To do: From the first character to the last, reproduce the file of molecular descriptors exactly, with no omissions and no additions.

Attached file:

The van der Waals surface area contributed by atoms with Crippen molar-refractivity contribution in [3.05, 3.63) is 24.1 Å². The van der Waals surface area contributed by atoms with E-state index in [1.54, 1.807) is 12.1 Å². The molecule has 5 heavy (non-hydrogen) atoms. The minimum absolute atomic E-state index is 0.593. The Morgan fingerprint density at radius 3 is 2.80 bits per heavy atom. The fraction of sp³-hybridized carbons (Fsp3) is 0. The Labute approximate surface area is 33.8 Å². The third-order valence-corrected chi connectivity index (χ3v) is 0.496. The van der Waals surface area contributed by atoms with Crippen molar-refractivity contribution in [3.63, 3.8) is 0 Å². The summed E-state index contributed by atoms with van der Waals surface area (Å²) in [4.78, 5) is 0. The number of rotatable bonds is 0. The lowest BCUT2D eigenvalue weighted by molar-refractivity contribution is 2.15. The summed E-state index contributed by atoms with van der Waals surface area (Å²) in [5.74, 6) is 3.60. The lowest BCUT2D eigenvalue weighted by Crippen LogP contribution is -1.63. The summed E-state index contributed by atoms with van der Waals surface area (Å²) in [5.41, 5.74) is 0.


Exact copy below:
The van der Waals surface area contributed by atoms with Crippen molar-refractivity contribution in [3.05, 3.63) is 24.1 Å². The van der Waals surface area contributed by atoms with E-state index in [1.54, 1.807) is 12.1 Å². The molecule has 5 heavy (non-hydrogen) atoms. The minimum absolute atomic E-state index is 0.593. The Morgan fingerprint density at radius 3 is 2.80 bits per heavy atom. The fraction of sp³-hybridized carbons (Fsp3) is 0. The Labute approximate surface area is 33.8 Å². The third-order valence-corrected chi connectivity index (χ3v) is 0.496. The van der Waals surface area contributed by atoms with Crippen molar-refractivity contribution in [3.63, 3.8) is 0 Å². The summed E-state index contributed by atoms with van der Waals surface area (Å²) in [4.78, 5) is 0. The number of rotatable bonds is 0. The lowest BCUT2D eigenvalue weighted by molar-refractivity contribution is 2.15. The summed E-state index contributed by atoms with van der Waals surface area (Å²) in [5.74, 6) is 3.60. The lowest BCUT2D eigenvalue weighted by Crippen LogP contribution is -1.63. The summed E-state index contributed by atoms with van der Waals surface area (Å²) in [5.41, 5.74) is 0.